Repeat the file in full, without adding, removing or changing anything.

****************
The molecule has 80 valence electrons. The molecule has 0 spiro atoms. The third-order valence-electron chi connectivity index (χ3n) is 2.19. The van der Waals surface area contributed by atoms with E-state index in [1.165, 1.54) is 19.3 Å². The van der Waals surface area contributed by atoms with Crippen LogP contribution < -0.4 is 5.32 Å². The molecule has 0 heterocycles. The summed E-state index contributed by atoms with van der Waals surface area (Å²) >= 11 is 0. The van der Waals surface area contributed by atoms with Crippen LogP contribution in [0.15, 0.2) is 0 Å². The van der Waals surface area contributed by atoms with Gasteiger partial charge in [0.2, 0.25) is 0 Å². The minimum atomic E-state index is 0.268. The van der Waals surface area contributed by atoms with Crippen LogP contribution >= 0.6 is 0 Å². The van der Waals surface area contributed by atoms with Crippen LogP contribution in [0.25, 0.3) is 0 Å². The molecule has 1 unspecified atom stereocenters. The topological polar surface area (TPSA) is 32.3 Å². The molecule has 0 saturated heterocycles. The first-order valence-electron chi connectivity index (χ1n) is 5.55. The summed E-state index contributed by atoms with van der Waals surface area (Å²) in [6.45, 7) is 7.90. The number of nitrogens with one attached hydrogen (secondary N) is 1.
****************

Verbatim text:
The molecule has 80 valence electrons. The molecule has 0 spiro atoms. The third-order valence-electron chi connectivity index (χ3n) is 2.19. The van der Waals surface area contributed by atoms with E-state index in [1.165, 1.54) is 19.3 Å². The van der Waals surface area contributed by atoms with Crippen LogP contribution < -0.4 is 5.32 Å². The molecule has 0 heterocycles. The summed E-state index contributed by atoms with van der Waals surface area (Å²) >= 11 is 0. The van der Waals surface area contributed by atoms with Crippen LogP contribution in [0.15, 0.2) is 0 Å². The van der Waals surface area contributed by atoms with Gasteiger partial charge in [0.2, 0.25) is 0 Å². The minimum atomic E-state index is 0.268. The van der Waals surface area contributed by atoms with Crippen LogP contribution >= 0.6 is 0 Å². The van der Waals surface area contributed by atoms with Crippen LogP contribution in [0.25, 0.3) is 0 Å². The molecule has 1 unspecified atom stereocenters. The topological polar surface area (TPSA) is 32.3 Å². The molecule has 0 saturated heterocycles. The first-order valence-electron chi connectivity index (χ1n) is 5.55. The summed E-state index contributed by atoms with van der Waals surface area (Å²) in [6.45, 7) is 7.90. The number of nitrogens with one attached hydrogen (secondary N) is 1.